The story goes like this: hiring managers get the perfect candidate and the first stage flows like a dream. However, there is no proper follow-up. In such cases, the candidate feels unsure about your response, applies for other positions and invariably accepts some other offer.
No one likes to wait around for ages, regardless of how big your company is.
How to Fix
Follow up with all job candidates.
- Write emails to unsuccessful candidates stating the reason for their rejection
- Pass on the positive feedback to successful candidates. Tell them about the next steps of the interview process and make an honestly manage their expectations
- Don’t take too long to make a hiring decision and let the candidates know immediately once you have decided on hiring them
- Candidates are all the more likely to wait around for you once you show that you care for them
8. You’re an Inexperienced Interviewer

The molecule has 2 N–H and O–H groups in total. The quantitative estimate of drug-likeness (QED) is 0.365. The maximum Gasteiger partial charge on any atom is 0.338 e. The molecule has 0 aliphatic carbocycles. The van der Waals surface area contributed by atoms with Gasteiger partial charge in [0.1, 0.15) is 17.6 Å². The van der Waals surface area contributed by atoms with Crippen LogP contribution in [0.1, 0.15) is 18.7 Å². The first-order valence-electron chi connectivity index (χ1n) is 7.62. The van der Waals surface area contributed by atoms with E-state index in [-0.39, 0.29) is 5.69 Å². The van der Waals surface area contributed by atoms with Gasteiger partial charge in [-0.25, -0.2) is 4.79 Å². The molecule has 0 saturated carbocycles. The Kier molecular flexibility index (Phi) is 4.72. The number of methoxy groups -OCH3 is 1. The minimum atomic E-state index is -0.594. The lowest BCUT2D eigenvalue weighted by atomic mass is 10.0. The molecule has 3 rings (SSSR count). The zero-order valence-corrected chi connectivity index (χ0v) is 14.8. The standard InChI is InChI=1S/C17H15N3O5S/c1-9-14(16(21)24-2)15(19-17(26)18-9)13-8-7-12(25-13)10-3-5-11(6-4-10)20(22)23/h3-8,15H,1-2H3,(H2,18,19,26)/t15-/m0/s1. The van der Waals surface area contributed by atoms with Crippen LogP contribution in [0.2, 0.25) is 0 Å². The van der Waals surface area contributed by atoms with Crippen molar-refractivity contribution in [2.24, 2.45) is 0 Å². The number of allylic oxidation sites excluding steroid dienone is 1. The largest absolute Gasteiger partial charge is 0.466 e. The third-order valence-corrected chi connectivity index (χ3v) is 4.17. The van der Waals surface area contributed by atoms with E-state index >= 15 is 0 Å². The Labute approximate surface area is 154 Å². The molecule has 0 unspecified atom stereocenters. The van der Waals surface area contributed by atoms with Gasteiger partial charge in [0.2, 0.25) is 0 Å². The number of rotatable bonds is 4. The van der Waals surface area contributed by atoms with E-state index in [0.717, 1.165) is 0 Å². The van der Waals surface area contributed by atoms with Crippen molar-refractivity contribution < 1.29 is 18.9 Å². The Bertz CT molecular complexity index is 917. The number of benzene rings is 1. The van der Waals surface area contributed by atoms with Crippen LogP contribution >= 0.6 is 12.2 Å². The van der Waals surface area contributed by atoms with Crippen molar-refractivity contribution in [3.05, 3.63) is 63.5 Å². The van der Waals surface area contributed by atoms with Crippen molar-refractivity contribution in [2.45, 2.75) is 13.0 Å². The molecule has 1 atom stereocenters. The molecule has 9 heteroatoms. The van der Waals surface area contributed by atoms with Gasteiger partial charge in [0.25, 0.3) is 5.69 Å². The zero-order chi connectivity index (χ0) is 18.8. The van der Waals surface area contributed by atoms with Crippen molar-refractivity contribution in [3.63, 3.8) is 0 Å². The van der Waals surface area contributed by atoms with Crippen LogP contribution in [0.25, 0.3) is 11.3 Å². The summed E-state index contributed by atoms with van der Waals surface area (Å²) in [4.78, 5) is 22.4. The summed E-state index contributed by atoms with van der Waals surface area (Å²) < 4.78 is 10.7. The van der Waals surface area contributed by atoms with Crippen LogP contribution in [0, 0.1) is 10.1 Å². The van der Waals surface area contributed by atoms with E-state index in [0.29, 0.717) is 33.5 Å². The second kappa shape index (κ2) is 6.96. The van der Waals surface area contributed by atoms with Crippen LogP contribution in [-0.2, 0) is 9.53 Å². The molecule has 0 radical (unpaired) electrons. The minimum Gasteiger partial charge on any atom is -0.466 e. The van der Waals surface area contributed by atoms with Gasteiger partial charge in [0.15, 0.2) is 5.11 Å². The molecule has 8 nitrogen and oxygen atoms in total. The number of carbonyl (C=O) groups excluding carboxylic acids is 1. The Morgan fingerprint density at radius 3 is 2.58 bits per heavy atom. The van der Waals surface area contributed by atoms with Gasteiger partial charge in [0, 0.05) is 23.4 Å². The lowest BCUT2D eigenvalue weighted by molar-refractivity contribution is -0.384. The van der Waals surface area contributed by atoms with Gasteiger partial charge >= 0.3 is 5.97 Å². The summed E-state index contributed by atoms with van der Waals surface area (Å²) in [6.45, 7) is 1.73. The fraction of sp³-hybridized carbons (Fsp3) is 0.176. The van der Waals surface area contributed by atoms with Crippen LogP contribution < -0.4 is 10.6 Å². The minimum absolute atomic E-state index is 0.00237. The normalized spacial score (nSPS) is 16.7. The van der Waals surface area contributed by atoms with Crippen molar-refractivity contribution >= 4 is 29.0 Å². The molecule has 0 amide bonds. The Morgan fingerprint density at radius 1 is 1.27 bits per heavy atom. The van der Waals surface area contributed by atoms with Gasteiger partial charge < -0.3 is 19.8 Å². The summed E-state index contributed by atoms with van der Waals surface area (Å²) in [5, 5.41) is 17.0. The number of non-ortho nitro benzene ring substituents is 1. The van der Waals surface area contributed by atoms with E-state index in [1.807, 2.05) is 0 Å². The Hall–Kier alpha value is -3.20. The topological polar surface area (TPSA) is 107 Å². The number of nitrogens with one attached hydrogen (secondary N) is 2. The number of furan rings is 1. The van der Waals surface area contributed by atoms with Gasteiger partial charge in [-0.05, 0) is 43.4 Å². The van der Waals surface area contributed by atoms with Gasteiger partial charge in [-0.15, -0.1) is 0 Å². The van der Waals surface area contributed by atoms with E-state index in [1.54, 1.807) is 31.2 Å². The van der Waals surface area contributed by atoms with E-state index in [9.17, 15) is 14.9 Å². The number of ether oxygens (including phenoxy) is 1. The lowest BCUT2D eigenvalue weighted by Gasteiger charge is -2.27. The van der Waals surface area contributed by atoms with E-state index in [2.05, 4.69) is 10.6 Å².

Many interviewers seem to ignore the fact that an interview is still a conversation. That means both the interviewer and the candidate need to impress one another.
Here are some common attributes typical of an inexperienced interviewer:
- They do not stay patient when the candidate is replying
- They speak too less or too much
- They aren’t fully prepared to handle lengthy interviews
- They are dishonest about the job description or the company
- They try to appear intimidating before candidates
- They try too hard, ending up looking desperate
The good news is that none of these are so bad that they cannot be fixed. And so often, most interviewers figure it out with experience.
How to Fix
There’s nothing to be afraid of even if you notice any of the above points in yourself.
Start off by requesting someone senior to join you for the interview. That itself calms you down. Then, follow all the points stated before. Take it one step at a time.
Do not shy away from being natural because you do not need to put on a certain guise to successfully interview a candidate.
Always remember to hear out what the candidate has to say. Know how many questions you want to ask and plan your time accordingly. That way, you will not stray into stretching any one point for too long.